The Hungarian public, however, was vehemently opposed to any co-operation with the ’Red Monster’ and began demanding swift, independent military action lest the Romanians, having capitulated to Russia, refused to return Hungary’s former territories. Despite Molotov’s assurances to the contrary, Teleki did not exclude the possibility of Russia turning her attention westwards, towards Transylvania, once Bessarabia and parts of Bukovina had been acquired. Macartney put it like this:
The Hungarian diplomatic writers say that Hungary ’refused the Russian offer’, and although no details of the refusal are available, it is certain that no such co-operation took place. In the negotiations which followed, Teleki… addressed himself exclusively to the Axis Powers, and throughout treated Russia’s moves as those of a potentially hostile Power, the value of his own proposed action lying in the defence which it provided against these moves. But, in direct contradiction to Germany and Italy’s point of view, he felt that Russia’s activity made a counter-move by Hungary essential, for it was not safe to assume that Russia would content herself with the acquisition of the two provinces. If Hungary did not move, the Soviet troops might cross the Carpathians and themselves occupy Transylvania; or, alternatively, might foment a revolution, resulting in Romania’s turning herself into a Soviet Republic and placing herself under the protection of the USSR. Rumours to both effects were… reaching Hungary, and seem genuinely to have impressed and frightened him…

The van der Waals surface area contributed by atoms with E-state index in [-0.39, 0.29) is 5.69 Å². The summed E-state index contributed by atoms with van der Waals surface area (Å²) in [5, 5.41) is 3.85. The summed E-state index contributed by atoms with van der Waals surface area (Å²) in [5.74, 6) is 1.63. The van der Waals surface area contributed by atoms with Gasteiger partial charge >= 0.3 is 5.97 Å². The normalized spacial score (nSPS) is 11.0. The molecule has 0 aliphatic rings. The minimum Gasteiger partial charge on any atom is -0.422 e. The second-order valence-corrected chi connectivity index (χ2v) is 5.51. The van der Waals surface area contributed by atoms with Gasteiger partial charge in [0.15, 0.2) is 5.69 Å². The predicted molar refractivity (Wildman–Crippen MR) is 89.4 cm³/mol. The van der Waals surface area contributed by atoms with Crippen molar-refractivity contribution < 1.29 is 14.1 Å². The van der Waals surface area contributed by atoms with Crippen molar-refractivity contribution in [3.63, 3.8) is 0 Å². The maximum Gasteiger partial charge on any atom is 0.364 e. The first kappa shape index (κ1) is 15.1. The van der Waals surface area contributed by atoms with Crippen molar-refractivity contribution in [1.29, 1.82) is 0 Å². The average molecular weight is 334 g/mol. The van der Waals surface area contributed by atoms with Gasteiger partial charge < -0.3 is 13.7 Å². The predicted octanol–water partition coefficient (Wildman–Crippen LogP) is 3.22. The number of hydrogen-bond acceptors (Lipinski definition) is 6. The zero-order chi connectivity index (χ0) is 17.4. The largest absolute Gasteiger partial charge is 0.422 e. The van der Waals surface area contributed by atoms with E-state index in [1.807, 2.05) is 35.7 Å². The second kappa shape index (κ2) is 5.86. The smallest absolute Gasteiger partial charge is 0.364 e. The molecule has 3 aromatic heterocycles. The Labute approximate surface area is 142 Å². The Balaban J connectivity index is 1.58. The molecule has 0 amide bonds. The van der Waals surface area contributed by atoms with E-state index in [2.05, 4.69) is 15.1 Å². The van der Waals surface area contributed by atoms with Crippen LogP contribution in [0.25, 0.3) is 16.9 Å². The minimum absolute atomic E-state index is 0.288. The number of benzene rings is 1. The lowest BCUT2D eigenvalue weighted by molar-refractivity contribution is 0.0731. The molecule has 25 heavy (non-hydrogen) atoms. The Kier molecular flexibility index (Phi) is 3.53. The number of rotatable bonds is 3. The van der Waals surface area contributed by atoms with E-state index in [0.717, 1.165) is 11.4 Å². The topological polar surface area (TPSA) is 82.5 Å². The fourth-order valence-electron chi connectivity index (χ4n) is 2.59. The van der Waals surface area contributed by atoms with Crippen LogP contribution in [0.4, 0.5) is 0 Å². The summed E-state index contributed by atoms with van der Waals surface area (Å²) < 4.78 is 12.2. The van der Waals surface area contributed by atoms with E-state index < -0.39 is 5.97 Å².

… Géza Teleki informs (me) that what really determined his father to act was the belief that if he did not do so ’he would find the Russians on the Tisza’. . The scare of a Soviet Republic may sound fantastic, but when, in 1942, a monster trial of some 130 Transylvanian Communists took place, nearly all of them Magyar-speaking Jews, many of the defendants stated that they had been ordered to organise the proclamation of a Soviet Republic in Transylvania simultaneously with the Russian advance into Bessarabia.’
However, Berlin and the Axis Powers insisted that Hungary restrain her desire for a quick settlement of the Romanian question. Romania was marshaling its forces and the Hungarians also began to mobilise. The main worry in Hungary was that, if the Government prevaricated, Teleki and his cabinet might be forced to resign, leaving the way open for a pro-Nazi government to take power.
By the end of June, the Romanian Government found itself in a very precarious predicament. The Soviet Union was laying claim to Bessarabia as well as Bukovina; in the south Bulgaria was eyeing up the Dobrudja, while in the west, Hungary continued to threaten Transylvania. On 26 June Molotov had presented a note to Davidescu, Romanian envoy to Moscow, in which he summoned Romania to transfer Bessarabia and Bukovina. Since, in view of an imminent invasion of Britain, maintaining peace in South-eastern Europe and ensuring oil supplies from Romania were of strategic importance, Hitler called upon the Romanian King Charles to comply with the Soviet demands. At the same time, Hungary and Bulgaria declared their claims for the territories annexed after World War I.
Given the course of the war in the West, the guarantee given by Britain and France to support Romania seemed ineffectual at this juncture. In this grave situation Bucharest decided upon a volte-face such as the one successfully performed in 1917-20. Judging that she could not expect any support from her guarantors, she renounced the Anglo-French guarantee on 1 July and began hastily to seek rapprochement and collaboration with Nazi Germany. She now decided to follow a pro-German policy so long as her former guarantors were powerless and the Hungarian threat remained. In a letter dated 2 July, King Charles assured Hitler of undisturbed continuance of oil supplies (140,000 tonnes per month), informed him of the termination of the guarantee agreement with Britain, requested an agreement of alliance with Germany, agreed to reshuffle his cabinet to give it a pro-German orientation and asked Hitler to send a German military mission to Romania.